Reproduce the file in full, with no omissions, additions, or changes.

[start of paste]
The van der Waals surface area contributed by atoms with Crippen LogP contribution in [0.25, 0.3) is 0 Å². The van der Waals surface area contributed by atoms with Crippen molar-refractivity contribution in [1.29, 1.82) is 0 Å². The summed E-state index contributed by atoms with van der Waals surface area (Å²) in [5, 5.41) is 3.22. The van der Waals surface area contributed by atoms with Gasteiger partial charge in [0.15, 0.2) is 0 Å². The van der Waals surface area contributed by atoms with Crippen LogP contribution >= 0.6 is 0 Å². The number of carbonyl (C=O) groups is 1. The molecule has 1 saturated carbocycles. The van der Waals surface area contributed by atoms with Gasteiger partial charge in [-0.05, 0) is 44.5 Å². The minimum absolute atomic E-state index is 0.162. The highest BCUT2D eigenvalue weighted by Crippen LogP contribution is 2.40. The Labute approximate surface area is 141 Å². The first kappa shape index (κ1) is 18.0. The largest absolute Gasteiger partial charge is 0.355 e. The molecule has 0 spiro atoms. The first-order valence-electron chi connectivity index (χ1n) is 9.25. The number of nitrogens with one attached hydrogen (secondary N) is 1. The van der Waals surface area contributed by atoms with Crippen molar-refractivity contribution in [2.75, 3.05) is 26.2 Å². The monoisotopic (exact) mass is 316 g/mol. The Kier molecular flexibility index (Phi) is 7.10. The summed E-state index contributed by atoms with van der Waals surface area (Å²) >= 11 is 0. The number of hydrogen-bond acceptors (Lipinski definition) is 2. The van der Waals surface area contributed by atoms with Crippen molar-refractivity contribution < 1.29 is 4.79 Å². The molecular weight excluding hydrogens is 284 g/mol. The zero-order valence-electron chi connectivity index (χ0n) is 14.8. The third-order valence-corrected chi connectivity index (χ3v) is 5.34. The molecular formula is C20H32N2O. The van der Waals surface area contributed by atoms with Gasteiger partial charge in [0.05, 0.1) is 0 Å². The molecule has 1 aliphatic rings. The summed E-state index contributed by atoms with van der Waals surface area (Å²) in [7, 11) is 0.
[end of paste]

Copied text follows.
The van der Waals surface area contributed by atoms with Crippen LogP contribution in [0.25, 0.3) is 0 Å². The van der Waals surface area contributed by atoms with Crippen molar-refractivity contribution in [1.29, 1.82) is 0 Å². The summed E-state index contributed by atoms with van der Waals surface area (Å²) in [5, 5.41) is 3.22. The van der Waals surface area contributed by atoms with Gasteiger partial charge in [0.15, 0.2) is 0 Å². The van der Waals surface area contributed by atoms with Crippen LogP contribution >= 0.6 is 0 Å². The number of carbonyl (C=O) groups is 1. The molecule has 1 saturated carbocycles. The van der Waals surface area contributed by atoms with Gasteiger partial charge in [-0.05, 0) is 44.5 Å². The minimum absolute atomic E-state index is 0.162. The highest BCUT2D eigenvalue weighted by Crippen LogP contribution is 2.40. The Labute approximate surface area is 141 Å². The first kappa shape index (κ1) is 18.0. The largest absolute Gasteiger partial charge is 0.355 e. The molecule has 0 spiro atoms. The first-order valence-electron chi connectivity index (χ1n) is 9.25. The number of nitrogens with one attached hydrogen (secondary N) is 1. The van der Waals surface area contributed by atoms with Crippen molar-refractivity contribution in [2.75, 3.05) is 26.2 Å². The monoisotopic (exact) mass is 316 g/mol. The Kier molecular flexibility index (Phi) is 7.10. The summed E-state index contributed by atoms with van der Waals surface area (Å²) >= 11 is 0. The number of hydrogen-bond acceptors (Lipinski definition) is 2. The van der Waals surface area contributed by atoms with Crippen molar-refractivity contribution < 1.29 is 4.79 Å². The molecular weight excluding hydrogens is 284 g/mol. The zero-order valence-electron chi connectivity index (χ0n) is 14.8. The third-order valence-corrected chi connectivity index (χ3v) is 5.34. The molecular formula is C20H32N2O. The van der Waals surface area contributed by atoms with Gasteiger partial charge in [0.05, 0.1) is 0 Å². The molecule has 1 aliphatic rings. The summed E-state index contributed by atoms with van der Waals surface area (Å²) in [7, 11) is 0.